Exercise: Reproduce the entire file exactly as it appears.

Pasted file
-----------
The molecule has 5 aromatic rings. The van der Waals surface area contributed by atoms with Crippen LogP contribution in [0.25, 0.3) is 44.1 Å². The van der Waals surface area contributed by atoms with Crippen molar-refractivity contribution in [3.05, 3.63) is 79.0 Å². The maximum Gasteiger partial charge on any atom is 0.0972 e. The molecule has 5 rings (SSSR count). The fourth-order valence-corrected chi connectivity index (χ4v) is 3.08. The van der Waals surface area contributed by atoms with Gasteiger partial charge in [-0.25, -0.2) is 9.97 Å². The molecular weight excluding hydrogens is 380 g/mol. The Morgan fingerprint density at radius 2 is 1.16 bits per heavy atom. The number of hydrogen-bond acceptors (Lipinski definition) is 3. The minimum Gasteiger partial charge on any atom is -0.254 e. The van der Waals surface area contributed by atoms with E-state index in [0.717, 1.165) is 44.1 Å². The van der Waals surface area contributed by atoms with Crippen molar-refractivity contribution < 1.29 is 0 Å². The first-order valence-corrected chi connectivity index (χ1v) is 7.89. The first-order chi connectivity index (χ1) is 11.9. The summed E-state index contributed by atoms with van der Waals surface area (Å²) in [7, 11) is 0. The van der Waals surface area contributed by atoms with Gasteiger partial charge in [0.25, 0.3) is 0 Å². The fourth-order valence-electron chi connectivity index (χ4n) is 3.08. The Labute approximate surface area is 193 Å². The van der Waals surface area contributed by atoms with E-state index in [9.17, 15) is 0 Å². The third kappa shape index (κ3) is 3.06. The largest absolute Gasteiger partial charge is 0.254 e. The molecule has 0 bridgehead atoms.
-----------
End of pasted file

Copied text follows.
The molecule has 5 aromatic rings. The van der Waals surface area contributed by atoms with Crippen LogP contribution in [0.25, 0.3) is 44.1 Å². The van der Waals surface area contributed by atoms with Crippen molar-refractivity contribution in [3.05, 3.63) is 79.0 Å². The maximum Gasteiger partial charge on any atom is 0.0972 e. The molecule has 5 rings (SSSR count). The fourth-order valence-corrected chi connectivity index (χ4v) is 3.08. The van der Waals surface area contributed by atoms with Gasteiger partial charge in [-0.25, -0.2) is 9.97 Å². The molecular weight excluding hydrogens is 380 g/mol. The Morgan fingerprint density at radius 2 is 1.16 bits per heavy atom. The number of hydrogen-bond acceptors (Lipinski definition) is 3. The minimum Gasteiger partial charge on any atom is -0.254 e. The van der Waals surface area contributed by atoms with E-state index in [0.717, 1.165) is 44.1 Å². The van der Waals surface area contributed by atoms with Crippen molar-refractivity contribution < 1.29 is 0 Å². The first-order valence-corrected chi connectivity index (χ1v) is 7.89. The first-order chi connectivity index (χ1) is 11.9. The summed E-state index contributed by atoms with van der Waals surface area (Å²) in [7, 11) is 0. The van der Waals surface area contributed by atoms with Gasteiger partial charge in [0.25, 0.3) is 0 Å². The fourth-order valence-electron chi connectivity index (χ4n) is 3.08. The Labute approximate surface area is 193 Å². The van der Waals surface area contributed by atoms with E-state index in [9.17, 15) is 0 Å². The third kappa shape index (κ3) is 3.06. The largest absolute Gasteiger partial charge is 0.254 e. The molecule has 0 bridgehead atoms.